Bookness and the building
Last friday the 2nd of October I went to Oxford with two purposes:
1) to see a collaborative exhibition between Oxford Brookes University’s BioImaging unit and the Royal Microscopical Society, in tribute to Micrographia, the first book published on microscopy 350 years ago by Oxford academic Robert Hooke.
2) to take part in a study on social decision-making and pain, part of the main body of research by Molly Crockett 'Harm to others outweighs harm to self in moral decision making'
Purpose 2) was, initially, the most exciting as I knew I was going to be submitted to electric shocks, make-decisions and receive some money. As the day and the study progressed, I came to realise how futile this study was. As much as it was an unforgetable experience in the sense that it positively enriched me, I started to rationalise that if they are studying altruism (people like to help) and they are asking for people to come and help with their study in a controlled environment, it defeats the point of studying it because CLEARLY the people who are going there want to help!
Skipping to purpose 1).
I had decided to go to this exhibition before I was set a task, so as soon as the task was briefed, I thought this was what I was going to work with.
Brief as assigned:
Students are required to first decide on a physical space. You need to be able to visit this space during the week. it can be either in London or elsewhere but it is important that go to the space with the brief in your mind. You are then to develop work that explores and responds to the qualities of the specific space (colour, light, textures, materials, function). the work needs to consider your emotional response to the space as well as its physical attributes.
So, with this in mind I had the task of working on a mini-project which I now title 'Bookness and the building'. I am not giving anything away in the title of the book, because it will be fun for the layperson to guess what was the building about.
The Glass Tank gallery is quite near the main entrance of Brookes university, a modern campus (a little like CSM) in the middle of a gigantic park, mapped out like a small village (it kinda has the size of a small village which includes Marks and Spencer and everything). The Ambercumb building is made of straight glass, wood and metal lines, colourful bridges, wide and tall windows and sleek staircases. The ceiling is really high in the corridor/hall part, so to me a sense of verticality was initially quite strong.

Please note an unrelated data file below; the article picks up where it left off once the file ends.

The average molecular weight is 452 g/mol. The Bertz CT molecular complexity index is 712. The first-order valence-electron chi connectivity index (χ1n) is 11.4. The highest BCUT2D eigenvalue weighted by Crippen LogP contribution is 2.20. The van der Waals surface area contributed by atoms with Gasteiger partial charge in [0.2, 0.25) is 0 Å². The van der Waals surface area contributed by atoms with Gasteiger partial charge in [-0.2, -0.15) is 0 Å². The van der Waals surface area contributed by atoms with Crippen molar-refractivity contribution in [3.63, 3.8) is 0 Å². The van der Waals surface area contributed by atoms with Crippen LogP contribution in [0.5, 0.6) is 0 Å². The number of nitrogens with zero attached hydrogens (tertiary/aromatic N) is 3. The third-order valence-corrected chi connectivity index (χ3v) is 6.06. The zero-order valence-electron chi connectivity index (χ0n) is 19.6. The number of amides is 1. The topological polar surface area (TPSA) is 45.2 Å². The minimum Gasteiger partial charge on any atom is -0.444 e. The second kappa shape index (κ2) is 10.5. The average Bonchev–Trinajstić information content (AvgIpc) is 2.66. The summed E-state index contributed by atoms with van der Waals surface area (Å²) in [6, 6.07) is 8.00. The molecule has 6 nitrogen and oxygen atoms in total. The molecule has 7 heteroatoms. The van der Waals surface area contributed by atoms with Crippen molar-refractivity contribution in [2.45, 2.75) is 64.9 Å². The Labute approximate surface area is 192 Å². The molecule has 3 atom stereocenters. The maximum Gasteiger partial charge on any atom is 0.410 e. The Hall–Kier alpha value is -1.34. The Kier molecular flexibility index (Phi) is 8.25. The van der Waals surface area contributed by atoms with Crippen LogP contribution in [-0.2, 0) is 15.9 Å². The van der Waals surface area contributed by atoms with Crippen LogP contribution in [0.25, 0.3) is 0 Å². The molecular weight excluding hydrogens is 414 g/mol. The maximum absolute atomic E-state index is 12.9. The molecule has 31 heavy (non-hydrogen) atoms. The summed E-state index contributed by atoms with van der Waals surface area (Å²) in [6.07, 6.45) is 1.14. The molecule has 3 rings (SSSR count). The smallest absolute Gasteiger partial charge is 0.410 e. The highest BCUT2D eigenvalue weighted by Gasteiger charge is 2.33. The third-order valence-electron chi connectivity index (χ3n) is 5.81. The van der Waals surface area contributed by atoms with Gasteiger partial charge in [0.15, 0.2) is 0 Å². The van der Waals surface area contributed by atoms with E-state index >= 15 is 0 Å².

It was a little bit like being in an institute's reception, where the environment is getting ready to be fully sterilized, however, not as clinical, because it felt academic as well, in the sense that it was warmed by the thirst of student experimentation, rather than the competition and rivalry of monetary success. Eventhough this building was way more modern than the buildings in the centre of town, I felt more in tune with it in the sense that it was an university. Oxford central is made of stone, which is very cold, and haunted by a historical prestige that alienates me because of its heavyness. Here the ceilings were made of glass and reflection of light shimmered in many points and edges of the interior.
The building breathes. And to add to it, it has colourful glass!
It was on the lower ground floor that the gallery was placed and I tackled the exhibition from what was clearly the starting point. It celebrated Microscopy and it was very insightful knowledge wise. The imagery was revealing of unknown beauty to the uneducated - me - in the field of micro structures.
Below are the images I found the most compelling: a) kelpe b) the anus of an ant
I surely could write stories about how angry these kelpe monsters were when the neighbouring vegetation was trying to outgrow them. Some found it quite ironic and were laughing at the conservatives for creating such a wall of obstacles, but as good old-fashioned monsters they were, they kept their scrowl over new-comers.
As beautiful as it is, I could tell you about the meeting of the mite who suffered from cataracts, and confused the ant's anus with a flower. After smelling it, it tried to pick it, but the ant wasn't too happy and they had a row.
Basic and poor display.
The display was monotonous and not creative at all. Some of the images were also placed so high-up on the wall one had to bend the neck as if looking at the ceiling, and for this reason observe a skewed image instead of getting a full plane. The informative parallelepiped-shaped notice boards were resemblant of being in a waiting room in a dentist surgery, not in a top-notch building with a beautifull and light space as a gallery. It felt clunky for its brutal symetry and flairless layout. The images were all printed in the same size, glossy paper and the printing quality wasn't amazing, as I could see the lines of juxtaposition (as you do in inkjet printers). There was one display that stood out from the rest, but again, because of its content. That was Rob Kesseler's work, professor at UAL's CSM, Chair of Art, Design and Science. However, it was fascinating to look at the inside of things.
Despite being the most creative part of the exhibition, I am not considering it for this brief. This is because this work dates back to 2011 and I knew his work from previous research. This work was a collaboration with a portuguese mega institution 'Fundação Calouste Gulbenkian' and this piece is entitled 'Jardim Porcelanico' and it celebrated microscopic imagery from different flowers. Another reason for 'not considering' this into 'Bookness and the Building' is because I feel that his other work 'Pratos, Petalas e Pixeis' is not only more recent but also more relevant to the scientist.
'Bookness and the building' a thinking and making exercise, October2015